Philosophy Lexicon of Arguments

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Indistinguishability: when indistinguishability is used as an epistemic concept, an identity cannot be deduced from a given indistinguishability, e.g. in the case of mistaken material samples or color hues close to each other. If indistinguishability is determined with respect to a selected property, it is unproblematic. In the case of elementary particles, a complete description does not always lead to distinguishability. See also Leibniz's Law, Leibniz Principle, identity, partial identity, identification, distinctions, four dimensionalism.

Annotation: The above characterizations of concepts are neither definitions nor exhausting presentations of problems related to them. Instead, they are intended to give a short introduction to the contributions below. – Lexicon of Arguments.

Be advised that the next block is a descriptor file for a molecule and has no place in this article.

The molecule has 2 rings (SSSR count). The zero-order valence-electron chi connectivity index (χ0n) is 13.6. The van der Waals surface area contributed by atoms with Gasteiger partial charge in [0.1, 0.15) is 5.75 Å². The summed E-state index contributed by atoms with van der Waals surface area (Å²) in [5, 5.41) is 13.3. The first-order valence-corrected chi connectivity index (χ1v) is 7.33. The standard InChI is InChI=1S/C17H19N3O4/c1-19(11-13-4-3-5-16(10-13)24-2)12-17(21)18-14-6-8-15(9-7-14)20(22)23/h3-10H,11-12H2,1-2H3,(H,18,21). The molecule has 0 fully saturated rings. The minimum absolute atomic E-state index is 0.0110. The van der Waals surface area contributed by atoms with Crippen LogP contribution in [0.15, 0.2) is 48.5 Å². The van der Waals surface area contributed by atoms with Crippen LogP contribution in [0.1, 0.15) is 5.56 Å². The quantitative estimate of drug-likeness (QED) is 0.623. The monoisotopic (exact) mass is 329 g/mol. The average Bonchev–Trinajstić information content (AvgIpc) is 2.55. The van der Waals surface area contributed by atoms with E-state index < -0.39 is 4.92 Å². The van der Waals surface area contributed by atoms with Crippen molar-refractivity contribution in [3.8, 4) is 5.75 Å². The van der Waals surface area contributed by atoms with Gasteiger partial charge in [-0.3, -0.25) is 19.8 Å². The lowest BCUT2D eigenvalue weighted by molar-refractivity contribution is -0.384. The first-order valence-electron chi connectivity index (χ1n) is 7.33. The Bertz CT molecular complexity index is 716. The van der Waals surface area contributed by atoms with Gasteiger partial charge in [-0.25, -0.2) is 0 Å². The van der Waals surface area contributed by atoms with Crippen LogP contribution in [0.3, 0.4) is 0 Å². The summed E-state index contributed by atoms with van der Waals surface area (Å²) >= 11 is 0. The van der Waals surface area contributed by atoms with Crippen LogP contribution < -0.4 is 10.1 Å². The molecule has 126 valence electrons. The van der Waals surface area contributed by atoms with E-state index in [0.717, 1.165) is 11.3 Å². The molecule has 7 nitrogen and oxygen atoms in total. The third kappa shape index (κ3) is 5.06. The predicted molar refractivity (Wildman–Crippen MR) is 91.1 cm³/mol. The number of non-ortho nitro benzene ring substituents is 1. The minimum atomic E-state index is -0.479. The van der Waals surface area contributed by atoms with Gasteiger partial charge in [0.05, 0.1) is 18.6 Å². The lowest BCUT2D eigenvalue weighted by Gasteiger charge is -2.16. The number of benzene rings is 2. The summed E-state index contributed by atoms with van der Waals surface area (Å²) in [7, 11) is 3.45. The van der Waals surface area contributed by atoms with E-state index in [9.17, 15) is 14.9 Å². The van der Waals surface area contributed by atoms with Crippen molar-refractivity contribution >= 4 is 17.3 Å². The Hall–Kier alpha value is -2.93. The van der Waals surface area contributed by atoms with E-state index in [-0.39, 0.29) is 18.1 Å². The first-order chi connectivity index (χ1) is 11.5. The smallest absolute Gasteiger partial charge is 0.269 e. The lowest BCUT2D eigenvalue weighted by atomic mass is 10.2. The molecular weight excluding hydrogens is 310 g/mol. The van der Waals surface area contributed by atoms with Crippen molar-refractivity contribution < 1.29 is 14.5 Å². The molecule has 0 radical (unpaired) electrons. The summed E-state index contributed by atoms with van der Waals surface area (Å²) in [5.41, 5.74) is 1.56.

Author Item Summary Meta data

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I 156
Distinguishability/Stalnaker: every thing possibly distinguishable. - Because possibly distinguishable things may be distinguished by their modal properties. - But distinguishable things are not necessarily distinguishable. - Distinctions may be missing in other possible worlds - For that we need an asymmetrical accessibility relation. - That means you cannot look back. - Information about the distinction is lost.
I 160
Solution: Timeliness Operator/Williamson/(s). in the actual world ... the information about each possible world accessible from the actual world is reflected in the actual world and therefore also in every other possible world in the model.
I 156f
Distinguishability/Diversity/Stalnaker: in contrast, necessary diversity in the standard semantics is valid. - But not in the counterpart theory.

Explanation of symbols: Roman numerals indicate the source, arabic numerals indicate the page number. The corresponding books are indicated on the right hand side. ((s)…): Comment by the sender of the contribution.

Sta I
R. Stalnaker
Ways a World may be Oxford New York 2003

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Ed. Martin Schulz, access date 2017-10-22